To set out the greatness of the grace of God in our reconciliation by Christ, he describes him by that paraphrasis
ròv μn yvóvтa ȧuapríav, 'who knew no sin,' or who knew not sin. He knew sin in the notion or understanding of its nature; and he knew it experimentally in the effects which he underwent and suffered; but he knew it not, that is, was most remote from it, as to its commission or guilt. So that he knew no sin,' is absolutely no more, but he did no sin, neither was guile found in his mouth,' as it is expressed, 1 Pet. ii. 22. or, that he was holy, harmless, undefiled, separate from sinners.' Heb. vii. 26. Howbeit, there is an emphasis in the expression which is not to be neglected. For as it is observed by Chrysostom, as containing an auxesis (οὐχὶ τὸν μὴ ἁμαρτάνοντα μόνον (λέγει) ἀλλὰ τὸν μήδε γνόντα ἁμαρτίαν,) and by sundry learned persons after him. So those who desire to learn the excellency of the grace of God herein, will have an impression of a sense of it on their minds, from this emphatical expression, which the Holy Ghost chose to make use of unto that end, and the observation of it is not to be despised.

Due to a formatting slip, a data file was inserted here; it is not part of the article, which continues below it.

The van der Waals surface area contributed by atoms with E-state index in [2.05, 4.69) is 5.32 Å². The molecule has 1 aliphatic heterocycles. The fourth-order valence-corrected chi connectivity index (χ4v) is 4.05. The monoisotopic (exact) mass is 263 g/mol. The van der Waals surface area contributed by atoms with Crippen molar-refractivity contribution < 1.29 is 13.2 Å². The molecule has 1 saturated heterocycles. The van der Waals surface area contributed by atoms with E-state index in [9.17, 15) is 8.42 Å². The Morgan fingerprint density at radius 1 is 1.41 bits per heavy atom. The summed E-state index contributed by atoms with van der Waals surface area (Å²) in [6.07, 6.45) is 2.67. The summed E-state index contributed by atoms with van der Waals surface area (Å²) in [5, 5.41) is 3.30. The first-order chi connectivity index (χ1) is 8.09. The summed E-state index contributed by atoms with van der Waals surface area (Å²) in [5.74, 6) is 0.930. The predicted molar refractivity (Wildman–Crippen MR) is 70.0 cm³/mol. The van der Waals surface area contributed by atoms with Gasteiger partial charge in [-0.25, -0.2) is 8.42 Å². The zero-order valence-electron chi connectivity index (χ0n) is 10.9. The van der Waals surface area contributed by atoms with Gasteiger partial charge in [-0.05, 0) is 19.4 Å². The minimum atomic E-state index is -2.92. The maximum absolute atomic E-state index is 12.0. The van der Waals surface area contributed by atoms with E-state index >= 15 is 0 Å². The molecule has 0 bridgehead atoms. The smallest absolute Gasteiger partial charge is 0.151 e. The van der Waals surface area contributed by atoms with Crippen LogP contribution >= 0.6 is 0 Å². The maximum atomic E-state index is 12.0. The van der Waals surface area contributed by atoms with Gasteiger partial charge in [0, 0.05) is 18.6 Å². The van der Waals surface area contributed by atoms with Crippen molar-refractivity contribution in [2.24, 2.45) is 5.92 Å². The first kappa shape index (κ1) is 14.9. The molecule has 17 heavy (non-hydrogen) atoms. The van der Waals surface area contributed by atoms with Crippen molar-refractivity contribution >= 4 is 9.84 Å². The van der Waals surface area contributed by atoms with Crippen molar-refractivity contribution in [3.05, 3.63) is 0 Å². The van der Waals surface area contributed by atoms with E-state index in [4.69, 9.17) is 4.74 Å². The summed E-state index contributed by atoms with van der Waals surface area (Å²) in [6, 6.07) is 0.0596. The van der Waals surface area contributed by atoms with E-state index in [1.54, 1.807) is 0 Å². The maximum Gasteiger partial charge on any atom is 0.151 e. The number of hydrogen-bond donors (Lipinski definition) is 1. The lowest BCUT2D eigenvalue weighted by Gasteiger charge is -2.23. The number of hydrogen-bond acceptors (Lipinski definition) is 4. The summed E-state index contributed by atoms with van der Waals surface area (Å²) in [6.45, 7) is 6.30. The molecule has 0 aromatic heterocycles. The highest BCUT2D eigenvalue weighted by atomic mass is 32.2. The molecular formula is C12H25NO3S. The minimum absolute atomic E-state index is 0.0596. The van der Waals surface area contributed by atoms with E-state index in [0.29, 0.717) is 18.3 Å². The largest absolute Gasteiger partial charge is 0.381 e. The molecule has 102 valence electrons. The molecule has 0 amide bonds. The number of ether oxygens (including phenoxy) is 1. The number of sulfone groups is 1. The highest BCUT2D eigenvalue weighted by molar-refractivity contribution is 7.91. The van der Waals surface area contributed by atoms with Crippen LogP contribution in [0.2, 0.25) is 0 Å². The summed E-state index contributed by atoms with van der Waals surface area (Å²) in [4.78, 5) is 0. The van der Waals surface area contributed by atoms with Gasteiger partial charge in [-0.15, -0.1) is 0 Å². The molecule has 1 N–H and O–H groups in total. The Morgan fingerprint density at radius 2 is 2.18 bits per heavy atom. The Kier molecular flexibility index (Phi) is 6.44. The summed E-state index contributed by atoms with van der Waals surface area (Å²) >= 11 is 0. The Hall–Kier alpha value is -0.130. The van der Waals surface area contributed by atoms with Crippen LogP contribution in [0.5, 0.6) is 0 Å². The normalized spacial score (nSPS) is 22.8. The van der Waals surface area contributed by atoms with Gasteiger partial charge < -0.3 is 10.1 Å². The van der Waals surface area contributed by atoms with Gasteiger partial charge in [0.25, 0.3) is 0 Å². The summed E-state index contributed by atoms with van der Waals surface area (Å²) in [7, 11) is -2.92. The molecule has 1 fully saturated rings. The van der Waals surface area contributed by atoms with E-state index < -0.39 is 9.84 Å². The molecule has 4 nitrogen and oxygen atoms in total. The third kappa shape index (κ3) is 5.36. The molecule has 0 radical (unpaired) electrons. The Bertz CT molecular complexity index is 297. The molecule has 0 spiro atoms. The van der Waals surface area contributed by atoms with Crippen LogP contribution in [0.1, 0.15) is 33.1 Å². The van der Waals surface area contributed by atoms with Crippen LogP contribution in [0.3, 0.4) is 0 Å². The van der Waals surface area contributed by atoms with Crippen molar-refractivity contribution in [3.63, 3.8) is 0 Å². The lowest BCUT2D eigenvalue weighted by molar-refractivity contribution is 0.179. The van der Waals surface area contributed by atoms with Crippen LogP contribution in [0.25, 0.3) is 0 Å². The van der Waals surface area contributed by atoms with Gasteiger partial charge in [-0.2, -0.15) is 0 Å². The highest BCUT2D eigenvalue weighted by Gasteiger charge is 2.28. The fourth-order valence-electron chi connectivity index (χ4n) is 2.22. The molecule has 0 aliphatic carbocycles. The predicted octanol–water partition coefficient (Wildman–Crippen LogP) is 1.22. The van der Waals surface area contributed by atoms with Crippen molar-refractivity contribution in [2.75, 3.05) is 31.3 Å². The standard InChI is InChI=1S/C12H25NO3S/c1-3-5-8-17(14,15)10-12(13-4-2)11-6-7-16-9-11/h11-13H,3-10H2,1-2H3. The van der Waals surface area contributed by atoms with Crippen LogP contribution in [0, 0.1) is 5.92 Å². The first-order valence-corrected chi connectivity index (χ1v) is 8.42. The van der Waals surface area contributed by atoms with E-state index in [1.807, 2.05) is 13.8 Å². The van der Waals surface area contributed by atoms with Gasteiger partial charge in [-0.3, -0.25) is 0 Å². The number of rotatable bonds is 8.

'He hath made him to be sin;' that is, say many expositors, a sacrifice for sin.' 'Quemadmodum oblatus est pro peccatis, non immerito peccatum factus dicitur, quia et bestia in lege quæ pro peccatis offerebatur, peccatum nuncupatur.' Ambros. in locum. So the sin and trespass offering are often expressed by xon and Ovx, 'the sin' and 'trespass,' or 'guilt.' And I shall not contend about this exposition, because that signified in it, is according unto the truth. But there is another more proper signification of the word; ȧuapría being put for åμaprwλòç, ‘sin' for a 'sinner;' that is, passively not actively, not by inhesion but imputation. For this the phrase of speech, and force of the antithesis seem to require. Speaking of another sense Estius himself on the place adds, as that which he approves; 'Hic intellectus explicandus est per commentarium Græcorum Chrysostomi et cæterorum; quia peccatum emphaticus interpretantur magnum peccatorem; ac si dicat apostolus, nostri causa tractavit eum tanquam ipsum peccatum, ipsum scelus, id est, tanquam hominem insigniter sceleratum, ut in quo posuerit iniquitates omnium nostrum.' And if this be the interpretation of the Greek scholiasts, as indeed it is, Luther was not the first who affirmed, that Christ was made the greatest sinner, namely, by imputation. But we shall allow